'So much in return' Conway woman's mission is to find a need, then fill itREAD ONLINE
Local farms offer varieties of these nutritious berriesOriginally Published July 11, 2013 at 12:00 a.m.
Updated July 9, 2013 at 5:36 p.m.
The short but succulently sweet Arkansas blueberry season is right on track to shine during July Belongs to Blueberries Month. The “Little Blue Dynamo” is available all over the state in nearly a dozen varieties and in colors ranging from deep purple to blue-black, most veiled with a silvery sheen called a “bloom.”
“We have a nontraditional farm,” said Beth Eggers, co-owner with her husband, Butch, of Wye Mountain Flower and Berry Farm in Bigelow. “After specializing in flowers for almost 10 years, we started growing berries in 2008. This is our third year to harvest. We have had a fabulous season. We have two varieties that haven’t even matured yet — we have three to four more weeks of picking.”
At the farm, nestled near the border of Pulaski and Perry counties, devotees can pick juicy blueberries and blackberries from 7 a.m. to noon Monday through Saturday, as long as the crop is producing. Eggers has also brought her colorful blooms and berries to the Little Rock Farmers’ Market each Tuesday and Saturday for the past 16 years.
George Friedrich of Searcy’s Blueberry Fields Forever has been growing blueberries — along with strawberries, blackberries, cantaloupe and watermelon — since 1985. His White County farm has a U-Pick option, but he sells most of his crop to farm stands throughout Arkansas and to Kroger stores.
Asked about his start in the berry business, he said matter-of-factly, “I started out to grow sod; I still do. But I had some land that I couldn’t grow sod on, and I found that it was good for berries. I have been growing them ever since.”
The buzz on blueberries has been big in recent years — they pack a nutritional punch. According to the U.S. Department of Agriculture, the fruit is low in calories and high in antioxidants and minerals. Blueberries are thought to improve nighttime vision and even help alleviate the short-term memory loss associated with aging.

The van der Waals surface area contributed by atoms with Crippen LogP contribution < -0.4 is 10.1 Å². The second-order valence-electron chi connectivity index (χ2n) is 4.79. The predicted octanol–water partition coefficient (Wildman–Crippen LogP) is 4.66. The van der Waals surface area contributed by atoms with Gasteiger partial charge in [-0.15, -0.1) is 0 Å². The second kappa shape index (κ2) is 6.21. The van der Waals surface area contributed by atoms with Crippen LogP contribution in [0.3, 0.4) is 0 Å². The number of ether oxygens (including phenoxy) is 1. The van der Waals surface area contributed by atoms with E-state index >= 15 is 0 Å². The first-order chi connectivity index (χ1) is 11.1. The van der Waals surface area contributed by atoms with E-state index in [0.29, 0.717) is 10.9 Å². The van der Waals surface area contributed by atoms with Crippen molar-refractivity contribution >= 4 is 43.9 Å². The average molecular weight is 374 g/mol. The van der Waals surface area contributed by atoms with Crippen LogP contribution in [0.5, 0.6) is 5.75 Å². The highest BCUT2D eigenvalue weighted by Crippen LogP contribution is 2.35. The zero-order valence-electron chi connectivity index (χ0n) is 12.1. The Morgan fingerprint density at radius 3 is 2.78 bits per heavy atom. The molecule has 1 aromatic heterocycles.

Fresh Triple-Berry Pie
Beth Eggers, co-owner of Wye Mountain Flower and Berry Farm in
Bigelow, submitted this recipe, which uses a mixture of fresh Arkansas berries.
1 prepared 9-inch graham-cracker crust
2 to 3 cups of fresh mixed Arkansas raspberries, blueberries and blackberries
1 cup sugar
3 tablespoons cornstarch
1 1/4 cup water
1/2 teaspoon vanilla extract
1 (3-ounce) package raspberry gelatin
Whipped cream or whipped topping
Stir together cornstarch and 1 cup sugar in a saucepan; slowly whisk in water. Cook over medium heat, whisking constantly to prevent lumps, for 7 to 8 minutes or until mixture thickens.
Mix raspberry gelatin and vanilla into the warm cornstarch mixture.
Spoon berries into pie crust. Pour glaze evenly over berries, pressing down gently with a spoon to be sure all berries are coated. Chill for 2 1/2 hours. Serve with whipped cream, if desired.
Blueberry Sour Cream Coffee Cake
1 cup butter, softened
2 cups sugar
1 cup sour cream
1 teaspoon vanilla extract
1 1/2 cups all-purpose flour
1 teaspoon baking powder
1/4 teaspoon salt
1 cup fresh or frozen blueberries
For the topping:
1/2 cup brown sugar
1 teaspoon ground cinnamon
1/2 cup chopped pecans
1 tablespoon confectioners’ or turbinado sugar for dusting
Preheat the oven to 350 degrees. Grease and flour a 9-inch Bundt pan.
In a large bowl, cream together the butter and sugar until light and fluffy. Beat in the eggs one at a time; then stir in the sour cream and vanilla. Combine the flour, baking powder and salt; stir into the batter just until blended. Fold in blueberries.
Spoon half of the batter into the prepared pan. In a small bowl, stir together the brown sugar, cinnamon and pecans. Sprinkle half of this mixture over the batter in the pan. Spoon remaining batter over the top; then sprinkle the remaining pecan mixture over the batter. Use a knife or thin spatula to swirl the sugar layer into the cake.
Bake for 55 to 60 minutes or until a knife inserted into the crown of the cake comes out clean. Cool in the pan over a wire rack. Invert onto a serving plate, and tap firmly to remove the cake from the pan. Dust the cake with confectioners’ sugar just before serving.
Adapted from the Oregon Blueberry Association
1 1/2 cups commercial blueberry or pomegranate juice
1 1/2 cups chilled white wine or apple juice
1/4 cup orange liqueur (optional)
1 orange, sliced
1 lemon, sliced
1 cup fresh blueberries
1 1/2 cups chilled lemon-lime soda (diet soda is fine)
In a 2-quart pitcher, combine blueberry juice, wine and liqueur, if used. Add orange and lemon slices and fresh blueberries. Chill until ready to serve. Just before serving, stir in soda. Serve in tall glasses over ice.